Split fire plug for YZ426

14 replies to this topic
  • PW50power

Posted April 02, 2006 - 10:11 PM


I have a 01 YZ 426 and I am about to change the spark plug and was wondering if anyone had ever tried a split fire spark plug in there bike. And is it really safe to run AV gas, and what do you recommend for an air filter? Thanks for all the help. :thumbsup:

  • crfmatt

Posted April 03, 2006 - 12:00 AM


It may just be me but I think the split fire is just a market gimmick. Go with an iridium spark plug. I use ngk but I'm sure there are others. For AV gas you will get mixed responses but I would just be safe and stick to unleaded. My family flys airplanes and I have started to try it but I have no expirence with it. And for a filter I would sugest a K and N. They are quite expensive i think like $50 but they are just like the ones for cars or trucks. They are very quick and easy to clean with the $7 cleaning kit and they are also claim better airflow. People have said they have to much airflow and sand and stuff can get through but I have never had a problem. There is never anything on the inside of it. Hopefully I answered some of your questions..

  • Goosedog

Posted April 03, 2006 - 04:42 AM


I agree with everything crfmatt says except for the K&N. They are sure death to dirtbikes! I've had conciderable valve wear thanks to those on more than one bike, they DO NOT filter out the fine dust. Do a seach here and you'll see how much they are despised. Go with a TwinAir filter and No-Toil filter oil. :thumbsup:

  • odlaw19

Posted April 03, 2006 - 04:52 AM


I think goosedog is right..... K&N are great for cars (i used to run one in a RB30ET - 350HP) but i agree they dont are good enough at filtering in extreme conditions.

Go for the Iridium!


  • motohess

Posted April 03, 2006 - 08:16 AM


Hey guys, the K&N filter will be the death of anything, there are lots of reports out there on thier low ability to filter dirt and they only provide better flow when they are clean, they get very restrictive when they start to get dirty. I personally wouldnt run one in my car truck or anything you want protection from dirt on. But thats just me. And yes they do flow better when new, and maybe you have not personally had any problems with the one you have been running on your truck for 54 years. All I am saying is they let me dirt through.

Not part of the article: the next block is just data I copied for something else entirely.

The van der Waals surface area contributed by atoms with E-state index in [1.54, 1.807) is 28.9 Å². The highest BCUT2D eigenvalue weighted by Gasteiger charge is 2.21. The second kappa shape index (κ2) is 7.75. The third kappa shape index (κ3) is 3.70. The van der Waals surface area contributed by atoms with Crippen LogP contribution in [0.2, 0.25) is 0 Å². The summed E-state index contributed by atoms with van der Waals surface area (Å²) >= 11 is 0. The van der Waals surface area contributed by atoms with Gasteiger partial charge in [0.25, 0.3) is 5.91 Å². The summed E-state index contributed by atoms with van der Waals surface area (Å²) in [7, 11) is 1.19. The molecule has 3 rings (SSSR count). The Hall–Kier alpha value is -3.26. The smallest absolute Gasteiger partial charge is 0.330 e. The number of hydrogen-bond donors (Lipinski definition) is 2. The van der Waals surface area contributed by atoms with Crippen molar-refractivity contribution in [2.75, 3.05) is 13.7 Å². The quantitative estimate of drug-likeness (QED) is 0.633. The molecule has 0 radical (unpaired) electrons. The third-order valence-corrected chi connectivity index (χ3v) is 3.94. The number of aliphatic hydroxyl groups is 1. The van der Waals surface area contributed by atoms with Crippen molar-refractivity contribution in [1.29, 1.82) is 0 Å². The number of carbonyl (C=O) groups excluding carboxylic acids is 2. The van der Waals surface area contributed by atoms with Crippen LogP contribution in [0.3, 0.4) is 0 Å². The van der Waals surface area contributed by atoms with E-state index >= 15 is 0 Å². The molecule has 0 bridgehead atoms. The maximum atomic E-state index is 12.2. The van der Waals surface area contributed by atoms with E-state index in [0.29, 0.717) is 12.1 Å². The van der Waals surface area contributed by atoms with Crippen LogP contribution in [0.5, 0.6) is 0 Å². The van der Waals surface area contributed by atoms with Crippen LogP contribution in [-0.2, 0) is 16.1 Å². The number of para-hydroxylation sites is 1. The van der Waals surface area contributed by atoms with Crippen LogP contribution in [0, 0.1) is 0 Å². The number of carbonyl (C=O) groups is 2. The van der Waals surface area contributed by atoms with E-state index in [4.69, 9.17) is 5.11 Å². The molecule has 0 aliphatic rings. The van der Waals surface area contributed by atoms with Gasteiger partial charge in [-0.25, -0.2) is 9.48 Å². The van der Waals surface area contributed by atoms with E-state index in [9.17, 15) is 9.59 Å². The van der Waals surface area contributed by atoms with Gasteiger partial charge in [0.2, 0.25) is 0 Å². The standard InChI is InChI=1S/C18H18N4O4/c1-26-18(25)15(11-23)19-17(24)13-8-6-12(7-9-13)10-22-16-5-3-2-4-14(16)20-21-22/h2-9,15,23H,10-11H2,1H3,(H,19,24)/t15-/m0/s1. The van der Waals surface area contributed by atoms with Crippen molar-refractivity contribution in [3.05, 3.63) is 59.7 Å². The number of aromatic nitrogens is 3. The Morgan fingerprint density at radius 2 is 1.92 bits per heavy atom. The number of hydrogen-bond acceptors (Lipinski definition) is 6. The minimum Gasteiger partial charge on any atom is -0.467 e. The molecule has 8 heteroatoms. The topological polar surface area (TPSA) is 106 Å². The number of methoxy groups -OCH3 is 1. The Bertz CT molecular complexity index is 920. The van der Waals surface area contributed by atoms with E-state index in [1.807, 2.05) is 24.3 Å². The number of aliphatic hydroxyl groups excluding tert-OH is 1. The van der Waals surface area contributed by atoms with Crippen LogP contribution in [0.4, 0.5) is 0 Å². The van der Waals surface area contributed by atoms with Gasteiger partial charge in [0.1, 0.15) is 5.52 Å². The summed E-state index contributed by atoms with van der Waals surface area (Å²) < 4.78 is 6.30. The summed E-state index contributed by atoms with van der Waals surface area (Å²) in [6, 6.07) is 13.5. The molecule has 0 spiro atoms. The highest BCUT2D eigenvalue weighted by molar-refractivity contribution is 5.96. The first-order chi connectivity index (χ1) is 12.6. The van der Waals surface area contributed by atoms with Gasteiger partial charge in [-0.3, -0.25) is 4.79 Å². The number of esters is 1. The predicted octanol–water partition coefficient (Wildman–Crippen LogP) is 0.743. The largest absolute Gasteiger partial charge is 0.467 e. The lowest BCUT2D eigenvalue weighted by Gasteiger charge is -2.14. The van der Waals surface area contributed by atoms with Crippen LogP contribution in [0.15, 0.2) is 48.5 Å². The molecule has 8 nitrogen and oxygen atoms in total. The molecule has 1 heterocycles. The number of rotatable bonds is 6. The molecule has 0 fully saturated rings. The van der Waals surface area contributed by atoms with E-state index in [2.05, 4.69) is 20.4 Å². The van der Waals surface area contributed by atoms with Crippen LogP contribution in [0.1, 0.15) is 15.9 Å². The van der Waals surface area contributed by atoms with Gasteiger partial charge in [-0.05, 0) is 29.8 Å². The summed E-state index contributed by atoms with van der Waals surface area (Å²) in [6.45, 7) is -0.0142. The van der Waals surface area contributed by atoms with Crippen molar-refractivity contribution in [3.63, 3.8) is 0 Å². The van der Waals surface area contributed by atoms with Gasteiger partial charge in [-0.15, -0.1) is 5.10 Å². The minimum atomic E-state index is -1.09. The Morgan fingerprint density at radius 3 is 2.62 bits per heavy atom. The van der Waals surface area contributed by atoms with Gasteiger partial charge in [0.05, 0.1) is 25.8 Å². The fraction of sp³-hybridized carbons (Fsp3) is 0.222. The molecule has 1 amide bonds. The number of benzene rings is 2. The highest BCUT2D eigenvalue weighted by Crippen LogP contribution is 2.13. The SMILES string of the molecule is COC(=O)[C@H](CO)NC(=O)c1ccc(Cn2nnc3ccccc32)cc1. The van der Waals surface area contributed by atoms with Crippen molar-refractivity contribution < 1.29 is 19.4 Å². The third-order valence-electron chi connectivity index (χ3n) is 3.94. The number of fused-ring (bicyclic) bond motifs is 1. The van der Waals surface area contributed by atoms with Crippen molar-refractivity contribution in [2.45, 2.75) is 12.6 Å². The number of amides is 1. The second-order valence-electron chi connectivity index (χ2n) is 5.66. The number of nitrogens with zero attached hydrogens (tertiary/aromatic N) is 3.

• 642MX

Posted April 03, 2006 - 09:02 AM


Stay away from AV gas, Split fire plugs and K&N filters.

A stock motor doesn't need anything above premium pump gas, I personally have never seen any benefits from an iridium plug. I run the regular CR8E's in our bikes. I change them once a year and have had no problems. I use UNI filters, they seperate and are easier to get all the oil and dirt cleaned out. I use Maxima FFT filter oil, its sticky and messy, but it won't let any dirt thru it.

  • viking_in_wa

Posted April 03, 2006 - 09:47 AM


these guys are right. the avgas is a higher octane therefore burns cooler. I have used it in my bike and i am sure it runs better on premium 92 octane. as for the k&n they are junk :thumbsup: and again like everybody else go with the ngk plug. split fire plugs are CRAP.

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  • grayracer513

Posted April 03, 2006 - 10:18 AM


The idea behind Split-Fire plugs is to change the way the fuel mix is exposed to the spark by orienting the two ground electrodes so that the spark jumps horizontally (using the plug as a frame of reference). The benefit is supposed to be that the spark is more exposed to the AF mix than in the more conventional configuration, and in a very cold heat range, this may actually be true. But not with the heat range plugs typical of a YZF. The multiple electrodes are the marketing gimmick part. The spark will only cross the easiest of the two gaps at any one time unless it has a massive amount of energy dumped on the plug all at once. If you want a plug that works better than the $5 standard NGK, go with the iridiums. They'll actually deliver more spark to the combustion chamber (marginally, but it may be enough to improve starting) and they'll last longer.